The Department of Natural Resources announced today its annual walleye pond harvest and stocking of walleye fingerlings in east-central and northeast Michigan has been completed. The DNR Fisheries Division’s Southern Lake Huron Management Unit stocked nearly 1.7 million walleye fingers in 30 inland lakes located in 20 counties.
Walleye ponds are a critical component of the DNR’s fisheries management and have been used for several decades. There are dozens of walleye ponds located throughout Michigan, and all rely heavily on the support of sportsmen’s organizations.
Walleye fingerlings are reared in small ponds for 50 to 60 days, where they eat tiny aquatic animals called zooplankton. They are harvested and stocked into public waters when they are 1.5 to 2 inches long. These fish will grow to legal size in four to five years.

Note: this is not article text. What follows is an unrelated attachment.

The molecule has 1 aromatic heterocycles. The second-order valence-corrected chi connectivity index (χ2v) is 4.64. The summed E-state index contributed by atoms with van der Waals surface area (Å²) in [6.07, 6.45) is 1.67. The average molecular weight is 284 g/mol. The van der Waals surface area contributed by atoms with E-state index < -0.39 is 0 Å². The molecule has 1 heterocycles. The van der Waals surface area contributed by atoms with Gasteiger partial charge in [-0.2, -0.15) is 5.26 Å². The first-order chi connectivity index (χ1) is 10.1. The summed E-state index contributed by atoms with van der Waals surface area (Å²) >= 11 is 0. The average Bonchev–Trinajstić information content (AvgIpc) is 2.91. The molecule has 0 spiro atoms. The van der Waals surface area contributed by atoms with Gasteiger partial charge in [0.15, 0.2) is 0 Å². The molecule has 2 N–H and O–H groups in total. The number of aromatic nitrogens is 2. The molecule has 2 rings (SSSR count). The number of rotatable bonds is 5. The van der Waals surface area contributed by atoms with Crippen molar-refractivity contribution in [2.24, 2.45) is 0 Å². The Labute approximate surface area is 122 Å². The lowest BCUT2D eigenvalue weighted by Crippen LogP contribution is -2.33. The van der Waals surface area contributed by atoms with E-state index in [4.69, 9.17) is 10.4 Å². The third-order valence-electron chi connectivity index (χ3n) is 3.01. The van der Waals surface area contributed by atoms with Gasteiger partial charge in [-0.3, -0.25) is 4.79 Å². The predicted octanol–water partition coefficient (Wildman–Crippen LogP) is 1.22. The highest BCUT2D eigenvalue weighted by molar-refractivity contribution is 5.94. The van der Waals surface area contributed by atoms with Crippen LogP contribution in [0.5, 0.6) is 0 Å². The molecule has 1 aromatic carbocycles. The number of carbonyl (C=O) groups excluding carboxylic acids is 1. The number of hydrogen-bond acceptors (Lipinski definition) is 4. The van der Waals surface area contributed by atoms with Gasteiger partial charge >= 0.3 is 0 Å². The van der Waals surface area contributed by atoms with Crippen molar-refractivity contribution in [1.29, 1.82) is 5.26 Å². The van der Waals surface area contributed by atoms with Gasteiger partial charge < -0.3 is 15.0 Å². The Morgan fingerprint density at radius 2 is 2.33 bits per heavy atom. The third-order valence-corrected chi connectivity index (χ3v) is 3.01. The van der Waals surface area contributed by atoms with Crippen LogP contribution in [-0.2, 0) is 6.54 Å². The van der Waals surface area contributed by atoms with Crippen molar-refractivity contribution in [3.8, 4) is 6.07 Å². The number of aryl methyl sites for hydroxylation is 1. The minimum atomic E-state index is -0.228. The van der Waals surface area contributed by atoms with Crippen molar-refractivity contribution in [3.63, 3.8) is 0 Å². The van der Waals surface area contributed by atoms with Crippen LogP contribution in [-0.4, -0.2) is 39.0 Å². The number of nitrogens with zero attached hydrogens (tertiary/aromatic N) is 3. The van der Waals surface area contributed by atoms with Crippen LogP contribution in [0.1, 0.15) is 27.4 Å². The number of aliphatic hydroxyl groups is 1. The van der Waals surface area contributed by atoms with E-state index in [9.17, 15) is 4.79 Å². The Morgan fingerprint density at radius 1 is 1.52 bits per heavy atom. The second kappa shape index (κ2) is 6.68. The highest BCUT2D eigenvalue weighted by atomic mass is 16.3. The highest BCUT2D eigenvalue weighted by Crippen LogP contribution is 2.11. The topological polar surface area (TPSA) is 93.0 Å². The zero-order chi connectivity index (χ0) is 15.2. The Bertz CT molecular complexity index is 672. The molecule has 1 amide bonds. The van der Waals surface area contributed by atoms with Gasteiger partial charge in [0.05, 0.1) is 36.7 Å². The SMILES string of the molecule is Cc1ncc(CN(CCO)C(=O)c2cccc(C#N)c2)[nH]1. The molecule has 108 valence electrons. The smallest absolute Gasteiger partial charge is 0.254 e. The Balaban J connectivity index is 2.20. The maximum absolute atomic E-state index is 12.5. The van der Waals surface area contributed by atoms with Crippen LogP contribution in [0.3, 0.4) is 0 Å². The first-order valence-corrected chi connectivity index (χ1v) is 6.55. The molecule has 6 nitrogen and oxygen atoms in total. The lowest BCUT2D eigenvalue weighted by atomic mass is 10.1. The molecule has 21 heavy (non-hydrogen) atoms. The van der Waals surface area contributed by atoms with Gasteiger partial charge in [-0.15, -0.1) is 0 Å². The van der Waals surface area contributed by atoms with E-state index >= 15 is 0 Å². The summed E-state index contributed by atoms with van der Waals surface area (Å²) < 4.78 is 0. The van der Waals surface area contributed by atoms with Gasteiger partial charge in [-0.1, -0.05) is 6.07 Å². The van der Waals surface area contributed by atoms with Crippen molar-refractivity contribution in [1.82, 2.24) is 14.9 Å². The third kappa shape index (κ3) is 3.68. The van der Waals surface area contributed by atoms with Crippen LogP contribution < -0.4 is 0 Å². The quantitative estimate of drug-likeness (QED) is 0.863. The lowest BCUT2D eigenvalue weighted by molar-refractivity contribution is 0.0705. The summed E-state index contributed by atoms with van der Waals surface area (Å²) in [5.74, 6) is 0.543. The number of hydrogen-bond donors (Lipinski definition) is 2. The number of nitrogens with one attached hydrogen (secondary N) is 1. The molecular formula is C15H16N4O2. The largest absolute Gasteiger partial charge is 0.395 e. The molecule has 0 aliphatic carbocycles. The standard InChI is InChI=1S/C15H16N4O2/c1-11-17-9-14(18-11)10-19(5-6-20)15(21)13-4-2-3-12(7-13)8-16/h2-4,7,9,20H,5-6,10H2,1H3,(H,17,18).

“These ponds are an excellent collaborative effort involving the DNR and local angling groups” said Jim Baker, Southern Lake Huron Management Unit supervisor. “These organizations help out financially and supply volunteers to help with fertilization, pond maintenance and fish harvest.”
Sportsmen’s organizations that collaborate with DNR on the walleye-rearing program for east-central and northeast Michigan include the Saginaw Bay Walleye Club, the Arenac County Walleye Club and Walleyes for Iosco County.
See a complete summary of this walleye stocking, including specific counties and lakes.
Logo courtesy Michigan DNR